By Dr. Joy Mazumdar
Advances in electric-drive haul truck technology over the past 20 years have been remarkable. The drive systems for these trucks consist of two electric drive-motors that are integrated through gears into the rear wheels of the trucks, an electric generator and a powerful diesel engine. The characteristics of the truck’s drive system allow it to harness electrical power directly. In some parts of the world, electrical power can be generated inexpensively and with less emissions, depending on the fuel source. Truck trolley systems, which simply substitute electricity for diesel fuel, may offer another avenue for further advancement.
Instead of generating electricity from the diesel engine and the electric generator on the truck, it’s sourced from a dedicated substation and transmitted via an overhead catenary to the drive motors on the truck.
Past experience has shown the best system to fulfill this function should be based on designs used in conventional catenary systems, such as those used for traction drives on light railway infrastructure. A similar system has been optimized for mining operations, which have similar demands such as mechanical stability, operating reliability and low maintenance. The infrastructure for a complete trolley system includes a catenary system, traction substations, a trolley mast-mounted high voltage supply, a trolley box mounted on the truck deck, and illumination of the catenary system.
The overhead wires are fed from a transportable rectifier station via high speed DC circuit breakers. Masts are placed along the haul routes carrying two catenaries on a single cantilever. Each catenary comprises copper messenger wires and copper silver alloy contact wires. The messenger and contact wires are each tensioned via weight tensioning equipment. The mast and foundation poles are painted, while all other fabricated steel work on the line is galvanized. The line equipment is assembled using galvanized copper alloys or stainless steel hardware.
A robust transportable traction substation has been designed to cope with rough environmental and operational conditions, including the repeated load that is so typical in traction applications, along with dust, corrosive elements, high temperatures and 24 hour operation. The substation equipment is modularly designed and mounted on skids that allow it to be easily moved from site to site as mining progresses.
Benefits of Trolley
Longer hauls and steeper grades present an opportunity for trolley assisted haulage. Typical truck payload requires a huge power source (around 2,200 kW) that has to be efficiently used. Keeping the gross vehicle weight for haul trucks as low as possible is also important, so power consumption is limited to just ore transport. Every ton added to the truck itself is one less ton of ore the truck can haul. Most mines are located in remote areas (deserts, high mountains, etc.) and the trucks have to contend with extreme environmental conditions. These parameters make electronic packaging a fundamental component in haul truck design because of the small space left to place adequate power source drivers.
The energy crisis in the 1980s led to the development of a trolley system for mines. Today, Siemens is a leading supplier of trolley technology and infrastructure and the company has seen a lot of renewed interest, primarily due to diesel fuel consumption. Aside from the obvious reduction in fuel cost, further advantages have been realized with modern systems, including:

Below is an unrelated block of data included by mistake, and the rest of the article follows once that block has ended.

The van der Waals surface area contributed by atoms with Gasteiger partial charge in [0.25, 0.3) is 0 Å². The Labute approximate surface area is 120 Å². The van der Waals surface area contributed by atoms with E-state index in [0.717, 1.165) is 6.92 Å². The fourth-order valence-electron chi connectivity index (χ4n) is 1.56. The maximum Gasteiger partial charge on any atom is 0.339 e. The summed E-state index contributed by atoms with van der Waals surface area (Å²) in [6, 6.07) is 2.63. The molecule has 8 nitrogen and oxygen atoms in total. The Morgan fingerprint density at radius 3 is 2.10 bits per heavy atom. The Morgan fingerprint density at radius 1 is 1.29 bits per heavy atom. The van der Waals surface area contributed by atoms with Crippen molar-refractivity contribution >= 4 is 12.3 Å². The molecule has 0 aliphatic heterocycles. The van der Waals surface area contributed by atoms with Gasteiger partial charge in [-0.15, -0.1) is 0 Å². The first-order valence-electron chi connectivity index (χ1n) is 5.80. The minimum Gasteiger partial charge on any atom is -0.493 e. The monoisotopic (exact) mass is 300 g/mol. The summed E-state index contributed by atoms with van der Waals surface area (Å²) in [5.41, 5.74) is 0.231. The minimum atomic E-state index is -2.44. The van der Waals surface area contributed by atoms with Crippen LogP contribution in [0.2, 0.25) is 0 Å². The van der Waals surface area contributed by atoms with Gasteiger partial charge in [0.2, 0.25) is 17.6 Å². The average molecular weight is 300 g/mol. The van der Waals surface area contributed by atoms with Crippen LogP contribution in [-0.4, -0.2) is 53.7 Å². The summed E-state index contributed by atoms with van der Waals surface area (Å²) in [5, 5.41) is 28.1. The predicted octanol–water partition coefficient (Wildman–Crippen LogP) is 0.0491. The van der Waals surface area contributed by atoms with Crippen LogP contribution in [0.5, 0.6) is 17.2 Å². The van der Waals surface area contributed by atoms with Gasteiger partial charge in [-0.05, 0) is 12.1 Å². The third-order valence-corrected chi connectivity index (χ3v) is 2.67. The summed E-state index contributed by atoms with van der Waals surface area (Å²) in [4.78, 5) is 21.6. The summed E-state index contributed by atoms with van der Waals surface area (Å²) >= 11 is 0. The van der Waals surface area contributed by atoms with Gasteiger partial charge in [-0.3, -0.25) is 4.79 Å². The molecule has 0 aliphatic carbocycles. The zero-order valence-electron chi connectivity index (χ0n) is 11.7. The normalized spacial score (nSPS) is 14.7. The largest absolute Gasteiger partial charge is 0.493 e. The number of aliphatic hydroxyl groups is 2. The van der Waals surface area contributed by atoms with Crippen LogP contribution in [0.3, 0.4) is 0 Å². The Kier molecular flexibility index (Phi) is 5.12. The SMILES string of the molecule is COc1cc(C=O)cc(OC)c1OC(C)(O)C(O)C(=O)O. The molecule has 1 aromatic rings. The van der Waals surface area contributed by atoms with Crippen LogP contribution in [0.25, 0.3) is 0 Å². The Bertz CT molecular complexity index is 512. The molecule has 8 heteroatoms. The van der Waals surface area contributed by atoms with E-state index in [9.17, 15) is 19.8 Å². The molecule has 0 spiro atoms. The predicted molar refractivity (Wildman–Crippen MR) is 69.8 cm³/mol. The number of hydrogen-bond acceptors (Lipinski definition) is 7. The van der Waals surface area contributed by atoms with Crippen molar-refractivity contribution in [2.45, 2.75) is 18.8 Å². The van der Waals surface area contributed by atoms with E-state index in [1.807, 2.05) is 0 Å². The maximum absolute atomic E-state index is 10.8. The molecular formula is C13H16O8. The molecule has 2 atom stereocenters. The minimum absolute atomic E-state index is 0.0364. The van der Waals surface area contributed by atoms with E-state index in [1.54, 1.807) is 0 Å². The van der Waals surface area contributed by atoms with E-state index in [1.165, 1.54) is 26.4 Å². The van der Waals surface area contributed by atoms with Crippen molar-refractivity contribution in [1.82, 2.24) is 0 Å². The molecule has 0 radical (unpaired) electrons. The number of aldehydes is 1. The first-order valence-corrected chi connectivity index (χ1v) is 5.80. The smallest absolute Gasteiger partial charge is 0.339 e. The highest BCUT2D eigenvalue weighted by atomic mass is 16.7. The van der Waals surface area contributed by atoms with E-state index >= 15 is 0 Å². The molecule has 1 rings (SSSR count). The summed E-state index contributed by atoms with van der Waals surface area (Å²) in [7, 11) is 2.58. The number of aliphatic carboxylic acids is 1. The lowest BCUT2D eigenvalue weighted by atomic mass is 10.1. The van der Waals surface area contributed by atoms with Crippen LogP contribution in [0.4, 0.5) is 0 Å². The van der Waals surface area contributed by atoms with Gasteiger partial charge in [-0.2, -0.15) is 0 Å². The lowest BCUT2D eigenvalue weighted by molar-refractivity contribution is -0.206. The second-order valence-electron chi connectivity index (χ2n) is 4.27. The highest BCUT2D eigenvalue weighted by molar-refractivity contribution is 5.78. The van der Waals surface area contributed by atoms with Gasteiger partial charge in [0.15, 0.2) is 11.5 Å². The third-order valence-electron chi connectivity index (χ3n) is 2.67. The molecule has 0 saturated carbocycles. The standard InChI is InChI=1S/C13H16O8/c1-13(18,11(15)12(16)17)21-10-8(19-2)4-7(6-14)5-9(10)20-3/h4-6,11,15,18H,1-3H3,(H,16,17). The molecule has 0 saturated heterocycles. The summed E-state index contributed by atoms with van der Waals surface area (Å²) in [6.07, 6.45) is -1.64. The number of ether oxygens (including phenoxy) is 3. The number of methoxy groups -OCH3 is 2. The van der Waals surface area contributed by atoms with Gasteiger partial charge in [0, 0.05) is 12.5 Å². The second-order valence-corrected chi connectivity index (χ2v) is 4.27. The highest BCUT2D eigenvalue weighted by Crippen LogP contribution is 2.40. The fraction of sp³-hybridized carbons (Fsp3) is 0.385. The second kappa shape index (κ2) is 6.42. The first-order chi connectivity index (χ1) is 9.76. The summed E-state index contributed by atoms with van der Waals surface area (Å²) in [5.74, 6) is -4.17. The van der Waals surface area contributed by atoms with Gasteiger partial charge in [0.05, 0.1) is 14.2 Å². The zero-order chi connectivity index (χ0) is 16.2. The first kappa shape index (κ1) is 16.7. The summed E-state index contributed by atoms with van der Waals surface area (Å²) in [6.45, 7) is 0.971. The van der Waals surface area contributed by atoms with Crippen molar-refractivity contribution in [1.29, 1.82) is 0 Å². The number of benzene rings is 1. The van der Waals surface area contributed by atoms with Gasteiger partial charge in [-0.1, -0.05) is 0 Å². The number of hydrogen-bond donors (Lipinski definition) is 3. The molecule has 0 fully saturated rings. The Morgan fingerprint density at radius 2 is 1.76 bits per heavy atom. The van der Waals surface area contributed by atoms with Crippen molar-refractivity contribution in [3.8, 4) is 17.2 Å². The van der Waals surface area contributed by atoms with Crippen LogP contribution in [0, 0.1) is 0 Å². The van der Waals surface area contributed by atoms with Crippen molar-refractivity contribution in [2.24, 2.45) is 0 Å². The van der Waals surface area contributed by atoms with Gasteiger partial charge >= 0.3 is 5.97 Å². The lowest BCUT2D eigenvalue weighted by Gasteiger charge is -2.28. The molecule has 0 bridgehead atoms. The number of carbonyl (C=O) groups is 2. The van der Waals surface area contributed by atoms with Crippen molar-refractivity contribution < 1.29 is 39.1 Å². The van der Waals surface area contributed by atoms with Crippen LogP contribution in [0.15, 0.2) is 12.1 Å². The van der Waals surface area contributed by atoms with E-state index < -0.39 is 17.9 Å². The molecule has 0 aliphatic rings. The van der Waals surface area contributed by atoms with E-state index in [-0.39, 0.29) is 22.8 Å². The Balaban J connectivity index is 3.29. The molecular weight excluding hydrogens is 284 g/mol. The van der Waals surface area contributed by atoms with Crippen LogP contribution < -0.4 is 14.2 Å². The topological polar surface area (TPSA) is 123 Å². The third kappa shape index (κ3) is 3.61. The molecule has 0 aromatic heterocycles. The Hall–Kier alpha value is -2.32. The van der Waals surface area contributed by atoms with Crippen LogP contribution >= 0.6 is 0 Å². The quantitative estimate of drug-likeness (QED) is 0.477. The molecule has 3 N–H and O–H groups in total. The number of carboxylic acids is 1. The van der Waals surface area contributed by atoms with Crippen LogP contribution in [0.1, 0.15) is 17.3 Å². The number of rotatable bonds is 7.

• Increased production capacity of the mine and a reduced number of trucks due to higher speed of the trucks on a trolley system (better fleet utilization);
• Greater accessibility in the deeper parts of the mine. The trucks under trolley power are able to achieve high-er gradients and operate at full load for longer periods;
• Reduction of maintenance costs on the trucks, particularly on the diesel engine, which would normally suffer the greatest wear while operating at full load only while on the ramp;
• Increased availability and decreased life cycle costs for the diesel engine (less operating hours);
• Ability to handle a wide range of line voltages;
• Ability to run on the line at any speed and payload; and
• Environmental improvements (loweremissions and less noise).
In terms of installed base, Africa is the leader in trolley assist. However, as fuel costs continue to climb, mines globally are taking a proactive approach.
The Trolley Concept
The truck trolley system is most cost-effective on the ramps, where the most energy is required. The remaining haul cycle uses conventional diesel power. However, as will be shown later, it is extremely beneficial to put trolley lines on both uphill and downhill hauls to recover the braking energy. Some mines are now considering trolley assist for flat hauls just to reduce diesel consumption and extend the life of the truck engine.
Instead of feeding power to the truck from the diesel engine, power is drawn from overhead lines (See Figure 1). The overhead lines are connected directly to the DC link.
At the engine’s top speed, the fuel rate is 450 liters/hr (See Figure 2), but with trolley assist, the engine idles and the fuel rate drops to 40 liters/hr. This reduction leads to considerable fuel savings and is a significant step toward mines becoming more energy efficient.
Trolley systems are advantageous for mines where there is a big difference between diesel and electricity costs. For example, a power plant may have its own mine, or a mine may have its own power plant. In such cases, the mines want to run the trucks on trolley as power is much cheaper for them.
Mining haul trucks, like any other mobile application, have constant motoring and braking modes. The full regeneration of the braking energy is one of the most promising sources of energy savings to a mine. Trolley systems for mining are derivatives of traction overhead systems. Solutions in the traction overhead lines exist for 750 VDC or 1,500 VDC. Mining trucks operate at the higher voltages.
Trolley systems for most mining haul trucks are installed for uphill hauls. On the downhill haul, the energy is wasted in the grid resistors. However, the trolley assist system could be designed in such a way that it improves the overall line receptivity of the DC power system by transferring the braking energy to the AC side, regenerating it, via the transformer, to the AC medium voltage distribution network. This energy could be used by other loads in the mine or used by the utility grid.